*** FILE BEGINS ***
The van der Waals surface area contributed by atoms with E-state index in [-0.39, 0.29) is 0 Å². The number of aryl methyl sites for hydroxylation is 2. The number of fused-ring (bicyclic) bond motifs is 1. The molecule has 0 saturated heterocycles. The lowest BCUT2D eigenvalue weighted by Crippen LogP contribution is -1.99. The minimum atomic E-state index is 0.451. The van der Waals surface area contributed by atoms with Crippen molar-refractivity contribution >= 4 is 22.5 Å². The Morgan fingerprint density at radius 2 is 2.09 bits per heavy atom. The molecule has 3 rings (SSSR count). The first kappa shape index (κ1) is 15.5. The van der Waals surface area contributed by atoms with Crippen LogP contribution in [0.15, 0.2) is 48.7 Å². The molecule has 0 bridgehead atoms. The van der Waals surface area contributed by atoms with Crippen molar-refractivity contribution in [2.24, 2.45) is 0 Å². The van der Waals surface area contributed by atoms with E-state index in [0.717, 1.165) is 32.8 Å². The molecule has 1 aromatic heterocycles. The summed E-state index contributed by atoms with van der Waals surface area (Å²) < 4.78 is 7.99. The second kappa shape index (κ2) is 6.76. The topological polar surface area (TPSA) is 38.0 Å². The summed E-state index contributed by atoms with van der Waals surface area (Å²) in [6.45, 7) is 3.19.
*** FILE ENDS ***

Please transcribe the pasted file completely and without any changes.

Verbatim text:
The van der Waals surface area contributed by atoms with E-state index in [-0.39, 0.29) is 0 Å². The number of aryl methyl sites for hydroxylation is 2. The number of fused-ring (bicyclic) bond motifs is 1. The molecule has 0 saturated heterocycles. The lowest BCUT2D eigenvalue weighted by Crippen LogP contribution is -1.99. The minimum atomic E-state index is 0.451. The van der Waals surface area contributed by atoms with Crippen molar-refractivity contribution >= 4 is 22.5 Å². The Morgan fingerprint density at radius 2 is 2.09 bits per heavy atom. The molecule has 3 rings (SSSR count). The first kappa shape index (κ1) is 15.5. The van der Waals surface area contributed by atoms with Crippen LogP contribution in [0.15, 0.2) is 48.7 Å². The molecule has 0 bridgehead atoms. The van der Waals surface area contributed by atoms with Crippen molar-refractivity contribution in [2.24, 2.45) is 0 Å². The van der Waals surface area contributed by atoms with E-state index in [0.717, 1.165) is 32.8 Å². The molecule has 1 aromatic heterocycles. The summed E-state index contributed by atoms with van der Waals surface area (Å²) < 4.78 is 7.99. The second kappa shape index (κ2) is 6.76. The topological polar surface area (TPSA) is 38.0 Å². The summed E-state index contributed by atoms with van der Waals surface area (Å²) in [6.45, 7) is 3.19.